Gov’t Wants New Law to Protect Working Women

Gov’t Wants New Law to  Protect Working Women Gov’t Wants New Law to  Protect Working Women

The general outlines of a bill to reduce working hours for women under “special circumstances” were approved last week in the Majlis (parliament).

The bill was first proposed ten years ago during the first tenure of the former government by the Vice Presidency for Family and Women Affairs.

Having managed to garner 115 votes in favor among the 196 MPs present (out of the total 290), the bill was, however, criticized for its use of “ambiguous” and “not clear-cut” terms and conditions, ISNA reported.

As per the bill, working women who have kids under 6 years of age or children or spouses suffering from a severe disability or rare disease, and breadwinners, who are officially employed or on contract, or commissioned in government and non-governmental sectors, will be allowed to work 36 hours a week for the same salary and benefits of full-time 44-hour-job per week.

“The term ‘severe disability’ has caused confusion and disagreement among MPs, and the chamber has called for a clear and unambiguous definition,” said Ashraf Geramizadegan, director for legal affairs at the Vice-Presidency for Women and Family Affairs.

Meanwhile, Vice President for Women and Family Affairs Shahindokht Molaverdi, warned on Wednesday that “misinterpretation of the bill would lead to women’s unemployment.”

“The bill will under no circumstances be extended to the general public, and will only apply to women under special conditions,” she noted, allaying concerns voiced by the public on various media following the announcements, reports the Persian-language daily ‘Etemad’.

 Upholds Rights

Geramizadegan stressed that the bill mainly seeks to protect the rights of disabled children to be nurtured by mothers and promote their wellbeing before the age of six, and provide a supportive environment for disabled spouses in line with norms related to consolidating family pillars. The goals are in keeping with national and international laws, and strive to meet the necessities of the modern world. “It is in no way intended as an obstacle for female employment.”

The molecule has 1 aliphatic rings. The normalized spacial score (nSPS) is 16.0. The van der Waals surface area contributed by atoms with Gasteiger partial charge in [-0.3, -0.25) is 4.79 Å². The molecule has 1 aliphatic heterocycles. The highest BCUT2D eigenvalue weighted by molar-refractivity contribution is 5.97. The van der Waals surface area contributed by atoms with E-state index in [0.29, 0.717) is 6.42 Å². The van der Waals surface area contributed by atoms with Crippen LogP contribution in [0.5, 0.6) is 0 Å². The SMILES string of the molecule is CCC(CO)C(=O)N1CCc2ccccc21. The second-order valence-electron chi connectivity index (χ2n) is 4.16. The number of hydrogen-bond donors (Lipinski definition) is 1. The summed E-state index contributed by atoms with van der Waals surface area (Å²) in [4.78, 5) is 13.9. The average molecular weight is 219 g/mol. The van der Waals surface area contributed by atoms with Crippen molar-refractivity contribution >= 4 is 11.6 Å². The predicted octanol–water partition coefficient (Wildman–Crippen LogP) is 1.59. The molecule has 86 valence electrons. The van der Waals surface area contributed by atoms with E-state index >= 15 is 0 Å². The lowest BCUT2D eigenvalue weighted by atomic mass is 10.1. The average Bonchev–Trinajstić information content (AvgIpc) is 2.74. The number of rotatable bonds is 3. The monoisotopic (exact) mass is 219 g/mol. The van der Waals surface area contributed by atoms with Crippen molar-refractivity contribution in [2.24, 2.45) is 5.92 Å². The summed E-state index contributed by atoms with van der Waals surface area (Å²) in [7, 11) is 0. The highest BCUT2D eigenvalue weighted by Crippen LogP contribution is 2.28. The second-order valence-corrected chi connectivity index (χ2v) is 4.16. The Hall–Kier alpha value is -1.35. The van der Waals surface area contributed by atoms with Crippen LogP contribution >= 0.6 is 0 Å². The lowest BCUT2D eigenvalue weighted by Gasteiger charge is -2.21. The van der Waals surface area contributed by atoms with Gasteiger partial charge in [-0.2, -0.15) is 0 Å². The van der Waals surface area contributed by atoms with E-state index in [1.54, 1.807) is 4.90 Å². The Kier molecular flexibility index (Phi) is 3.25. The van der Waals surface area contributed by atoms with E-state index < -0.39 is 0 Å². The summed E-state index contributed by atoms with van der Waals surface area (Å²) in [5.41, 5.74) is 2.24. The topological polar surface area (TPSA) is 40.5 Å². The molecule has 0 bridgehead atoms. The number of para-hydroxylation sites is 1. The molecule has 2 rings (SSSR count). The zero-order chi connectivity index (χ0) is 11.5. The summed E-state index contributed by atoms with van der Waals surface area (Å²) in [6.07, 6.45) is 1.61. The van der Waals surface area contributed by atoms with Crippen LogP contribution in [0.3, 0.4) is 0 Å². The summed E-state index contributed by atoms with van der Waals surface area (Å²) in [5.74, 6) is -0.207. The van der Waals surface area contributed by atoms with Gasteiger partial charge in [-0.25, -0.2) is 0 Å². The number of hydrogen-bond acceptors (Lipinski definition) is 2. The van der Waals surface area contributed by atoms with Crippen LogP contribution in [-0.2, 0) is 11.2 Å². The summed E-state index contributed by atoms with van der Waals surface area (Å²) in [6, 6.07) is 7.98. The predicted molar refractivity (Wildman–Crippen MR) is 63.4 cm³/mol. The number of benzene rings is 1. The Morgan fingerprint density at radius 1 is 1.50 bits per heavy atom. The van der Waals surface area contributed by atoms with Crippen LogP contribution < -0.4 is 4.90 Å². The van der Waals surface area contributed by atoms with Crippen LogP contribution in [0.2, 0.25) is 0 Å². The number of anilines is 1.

As per the latest report on the labor market published by the Statistical Center of Iran in spring of 2015, unemployment rate of population aged 10 and above stood at 19.2% for women, and 10.8% for men.

Incentives to encourage employers and ensure job safety for women are also mentioned in the bill. As such, Article 2 of the bill states that employers in the government sector “will be given social security insurance premium discounts.”

Another objection to the bill is that the funds to cover employers’ share of insurance is not clear, Geramizadegan added.

The Management and Planning Organization has suggested adding a note to the bill which would prevent private sector employers who also come under the purview of the bill from laying off women or assigning them to a different, or far away location.

The official pledged that the Office of the Vice-Presidency will provide “scientific justification” to clear the objections made to the bill, and meet with the Majlis Social Commission within three weeks following which the bill will be sent to a full session of Parliament before the fiscal year is out (March 19).